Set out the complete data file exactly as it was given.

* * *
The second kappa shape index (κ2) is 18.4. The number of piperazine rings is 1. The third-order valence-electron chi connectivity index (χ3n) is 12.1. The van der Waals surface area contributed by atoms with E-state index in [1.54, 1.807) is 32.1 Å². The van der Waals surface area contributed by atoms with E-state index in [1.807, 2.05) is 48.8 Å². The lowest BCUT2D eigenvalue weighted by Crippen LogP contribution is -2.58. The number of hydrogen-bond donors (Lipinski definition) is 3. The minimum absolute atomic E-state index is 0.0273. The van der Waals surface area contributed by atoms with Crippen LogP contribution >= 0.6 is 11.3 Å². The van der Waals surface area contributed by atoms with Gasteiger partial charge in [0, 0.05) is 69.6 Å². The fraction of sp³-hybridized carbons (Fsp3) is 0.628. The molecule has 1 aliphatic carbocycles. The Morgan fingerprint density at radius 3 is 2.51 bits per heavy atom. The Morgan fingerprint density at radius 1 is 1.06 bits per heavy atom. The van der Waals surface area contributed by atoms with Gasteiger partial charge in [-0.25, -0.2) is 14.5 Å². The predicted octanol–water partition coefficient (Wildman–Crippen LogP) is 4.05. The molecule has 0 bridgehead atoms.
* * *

The second kappa shape index (κ2) is 18.4. The number of piperazine rings is 1. The third-order valence-electron chi connectivity index (χ3n) is 12.1. The van der Waals surface area contributed by atoms with E-state index in [1.54, 1.807) is 32.1 Å². The van der Waals surface area contributed by atoms with E-state index in [1.807, 2.05) is 48.8 Å². The lowest BCUT2D eigenvalue weighted by Crippen LogP contribution is -2.58. The number of hydrogen-bond donors (Lipinski definition) is 3. The minimum absolute atomic E-state index is 0.0273. The van der Waals surface area contributed by atoms with Crippen LogP contribution >= 0.6 is 11.3 Å². The van der Waals surface area contributed by atoms with Gasteiger partial charge in [0, 0.05) is 69.6 Å². The fraction of sp³-hybridized carbons (Fsp3) is 0.628. The molecule has 1 aliphatic carbocycles. The Morgan fingerprint density at radius 3 is 2.51 bits per heavy atom. The Morgan fingerprint density at radius 1 is 1.06 bits per heavy atom. The van der Waals surface area contributed by atoms with Gasteiger partial charge in [-0.25, -0.2) is 14.5 Å². The predicted octanol–water partition coefficient (Wildman–Crippen LogP) is 4.05. The molecule has 0 bridgehead atoms.